John G. Neihardt was once Nebraska’s Poet Laureate. He wrote more than two dozen poems, stories and books during his lifetime. Yet, it was one book that likely solidified his status as a great writer and storyteller.
Neihardt was the author of “Black Elk Speaks,” a book of interviews with the Lakota chief. The chief shared his knowledge of oral history and the cultures of Native Americans. I read the book in college, and it always stayed with me. It’s a story of Chief Black Elk, but also of the Lakota people before and after reservation life.
Black Elk discussed significant moments in European American and Native American history – battles won, battles lost and the goal for spiritual life. Black Elk discussed growing up and living among his tribal brethren. Then, he discusses the wars – including the Little Bighorn battle – followed by the killing of Natives who wanted to celebrate the “Ghost Dance.”
“Black Elk Speaks” was a key chapter in Neihardt’s epic poem about life on the prairie. He worked on a five-volume set of “A Cycle of the West.” The other chapters were: “The Song of Hugh Glass,” “The Song of Three friends,” “The Song of Jed Smith,” and “The Song of the Messiah.” By chapter, I mean they were books. The books were “chapters” in his poem.
Neihardt’s memory and works are remembered at the John G. Neihardt Center in Bancroft. He lived in the small northeastern Nebraska town for a number of years.
He worked in a one-room study, that’s included on the center’s grounds. You can look through the thick glass and see a desk, chair and writing utensils, used to remember his craft.
The center itself is housed in a modern facility on the land once owned by him. It acts as both a memorial to the poet and a library to research his works. A bust of Neihardt is located in the library. It was created by his wife.
The memorial room is designed in a circle to represent the “Hoop of the World.” The hoop represents the world – colors and directions.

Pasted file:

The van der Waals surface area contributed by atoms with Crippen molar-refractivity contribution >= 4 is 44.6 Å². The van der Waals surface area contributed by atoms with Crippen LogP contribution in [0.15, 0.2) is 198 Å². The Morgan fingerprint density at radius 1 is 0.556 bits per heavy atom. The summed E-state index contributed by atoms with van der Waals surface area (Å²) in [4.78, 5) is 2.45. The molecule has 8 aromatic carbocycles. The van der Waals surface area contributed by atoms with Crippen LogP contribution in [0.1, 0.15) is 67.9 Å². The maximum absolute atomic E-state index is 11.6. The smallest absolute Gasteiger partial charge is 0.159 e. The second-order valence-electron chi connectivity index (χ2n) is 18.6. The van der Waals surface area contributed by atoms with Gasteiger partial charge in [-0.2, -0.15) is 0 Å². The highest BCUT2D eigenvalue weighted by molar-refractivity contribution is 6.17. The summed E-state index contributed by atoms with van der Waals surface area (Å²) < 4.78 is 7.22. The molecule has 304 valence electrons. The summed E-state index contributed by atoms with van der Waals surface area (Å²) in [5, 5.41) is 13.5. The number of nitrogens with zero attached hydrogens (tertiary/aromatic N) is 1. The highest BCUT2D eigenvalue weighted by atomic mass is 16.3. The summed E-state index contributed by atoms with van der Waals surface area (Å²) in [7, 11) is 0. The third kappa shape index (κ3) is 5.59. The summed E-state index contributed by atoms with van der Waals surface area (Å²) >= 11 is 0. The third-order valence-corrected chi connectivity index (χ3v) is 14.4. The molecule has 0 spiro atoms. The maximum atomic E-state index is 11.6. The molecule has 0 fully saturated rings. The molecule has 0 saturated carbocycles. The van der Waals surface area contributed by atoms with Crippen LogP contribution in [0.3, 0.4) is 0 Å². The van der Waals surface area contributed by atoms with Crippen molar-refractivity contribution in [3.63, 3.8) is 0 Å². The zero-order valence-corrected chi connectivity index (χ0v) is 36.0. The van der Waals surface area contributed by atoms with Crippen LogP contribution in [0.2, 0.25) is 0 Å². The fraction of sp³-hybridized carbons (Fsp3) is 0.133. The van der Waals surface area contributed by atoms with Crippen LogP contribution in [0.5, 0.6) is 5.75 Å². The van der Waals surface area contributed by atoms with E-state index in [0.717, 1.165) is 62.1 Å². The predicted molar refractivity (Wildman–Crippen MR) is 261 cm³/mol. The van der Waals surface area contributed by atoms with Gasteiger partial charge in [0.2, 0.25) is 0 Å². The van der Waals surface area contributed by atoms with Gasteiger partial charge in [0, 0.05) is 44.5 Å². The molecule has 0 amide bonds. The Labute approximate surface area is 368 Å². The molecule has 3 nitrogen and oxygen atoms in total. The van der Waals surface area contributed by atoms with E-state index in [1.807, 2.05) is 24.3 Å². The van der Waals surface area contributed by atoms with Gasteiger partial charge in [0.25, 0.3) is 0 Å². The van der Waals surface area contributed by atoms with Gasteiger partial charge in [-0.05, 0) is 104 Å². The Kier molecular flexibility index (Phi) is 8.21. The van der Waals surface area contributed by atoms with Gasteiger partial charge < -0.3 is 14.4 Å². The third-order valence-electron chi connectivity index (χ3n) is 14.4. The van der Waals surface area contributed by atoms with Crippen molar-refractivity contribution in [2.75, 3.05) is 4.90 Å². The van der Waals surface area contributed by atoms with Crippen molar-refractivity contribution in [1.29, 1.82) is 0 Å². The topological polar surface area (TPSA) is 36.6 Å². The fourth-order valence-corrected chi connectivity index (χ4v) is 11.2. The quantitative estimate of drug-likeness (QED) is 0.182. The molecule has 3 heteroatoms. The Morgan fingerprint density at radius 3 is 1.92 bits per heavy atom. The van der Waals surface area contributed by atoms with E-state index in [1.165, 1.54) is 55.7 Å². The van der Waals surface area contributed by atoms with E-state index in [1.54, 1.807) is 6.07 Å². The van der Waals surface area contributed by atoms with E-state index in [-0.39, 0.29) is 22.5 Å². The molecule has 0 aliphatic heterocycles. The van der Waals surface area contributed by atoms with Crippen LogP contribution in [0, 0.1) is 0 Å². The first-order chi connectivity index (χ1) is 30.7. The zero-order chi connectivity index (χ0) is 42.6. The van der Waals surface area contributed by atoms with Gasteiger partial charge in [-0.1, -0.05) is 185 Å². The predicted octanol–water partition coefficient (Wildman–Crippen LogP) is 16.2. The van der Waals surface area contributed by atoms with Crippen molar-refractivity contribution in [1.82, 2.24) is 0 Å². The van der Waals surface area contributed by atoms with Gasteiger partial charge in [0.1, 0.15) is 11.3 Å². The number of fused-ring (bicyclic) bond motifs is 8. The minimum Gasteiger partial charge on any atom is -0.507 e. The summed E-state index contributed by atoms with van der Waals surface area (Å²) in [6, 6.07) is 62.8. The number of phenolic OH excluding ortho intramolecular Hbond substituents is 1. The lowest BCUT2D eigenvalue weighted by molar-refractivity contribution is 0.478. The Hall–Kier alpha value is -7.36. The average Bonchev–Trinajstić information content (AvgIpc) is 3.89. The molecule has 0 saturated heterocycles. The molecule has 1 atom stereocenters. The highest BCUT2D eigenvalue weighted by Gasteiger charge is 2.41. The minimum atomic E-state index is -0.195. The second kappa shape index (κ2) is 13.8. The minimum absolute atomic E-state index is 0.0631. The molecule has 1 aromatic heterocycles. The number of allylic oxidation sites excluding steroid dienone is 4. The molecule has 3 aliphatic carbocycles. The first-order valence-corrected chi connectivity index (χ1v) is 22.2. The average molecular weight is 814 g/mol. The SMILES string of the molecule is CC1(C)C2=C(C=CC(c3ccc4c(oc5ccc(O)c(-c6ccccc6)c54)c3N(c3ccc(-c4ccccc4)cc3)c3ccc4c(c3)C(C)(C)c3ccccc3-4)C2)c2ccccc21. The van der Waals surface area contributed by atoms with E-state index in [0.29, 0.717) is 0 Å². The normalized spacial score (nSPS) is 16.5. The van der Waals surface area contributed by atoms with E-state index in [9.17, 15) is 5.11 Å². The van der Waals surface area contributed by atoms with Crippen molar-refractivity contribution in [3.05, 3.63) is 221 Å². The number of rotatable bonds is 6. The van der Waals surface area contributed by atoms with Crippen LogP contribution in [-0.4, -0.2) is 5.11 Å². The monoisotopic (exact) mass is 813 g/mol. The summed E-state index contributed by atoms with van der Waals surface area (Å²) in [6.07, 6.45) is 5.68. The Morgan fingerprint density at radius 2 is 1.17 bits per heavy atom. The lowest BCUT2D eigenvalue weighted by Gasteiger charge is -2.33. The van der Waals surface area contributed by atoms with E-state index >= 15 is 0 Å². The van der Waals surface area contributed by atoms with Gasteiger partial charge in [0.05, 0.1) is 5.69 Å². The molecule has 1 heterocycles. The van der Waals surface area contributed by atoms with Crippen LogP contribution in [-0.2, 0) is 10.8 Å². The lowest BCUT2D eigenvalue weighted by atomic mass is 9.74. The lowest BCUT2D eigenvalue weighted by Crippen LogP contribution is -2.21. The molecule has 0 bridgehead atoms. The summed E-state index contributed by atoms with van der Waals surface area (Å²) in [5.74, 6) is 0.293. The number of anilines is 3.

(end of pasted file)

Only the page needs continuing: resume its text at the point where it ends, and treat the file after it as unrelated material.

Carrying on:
The South – yellow – represents growth. All things are born here.
The West is represented by blue or black. It gives power to live and destroy.
The East – red – brings empowerment, understanding and peace.
The North is represented by the color white. It represents cleansing and healing.
The colors intersect in two roads in the center of the Hoop. The first road travels East to West on a black path of difficulty. The Red road travels South to North toward spiritual understanding. As the roads meet, the tree of life is planted and grows. From the tree, comes leaves, blossoms and singing birds. The hoop is further shared in an outdoor garden. Flowers highlighting the colors of the directions are appropriately located.
Inside the memorial, Neihardt’s life and career are recalled. He graduated from Wayne Normal College (now known as Wayne State College) at the age of 14.
His travels for a series of outdoor stories for a magazine are highlighted. The publication folded before he was done with his trip, and the stories later became part inspiration for his first epic poem, “The Song of Hugh Glass.”
“Black Elk Speaks” has a display featuring a series of different book covers, as well as photos of Neihardt and the chief.
Neihardt later worked as an editor for the St. Louis Post-Dispatch and as a professor at the University of Missouri’s journalism school. These facets of his life are highlighted, too.
The Neihardt Center is an excellent place to learn some Nebraska history, as well as about a great writer. We suggest taking the 90-minute drive north of Omaha. You won’t be disappointed.
For more information on the Neihardt Center, please visit www.neihardtcenter.org.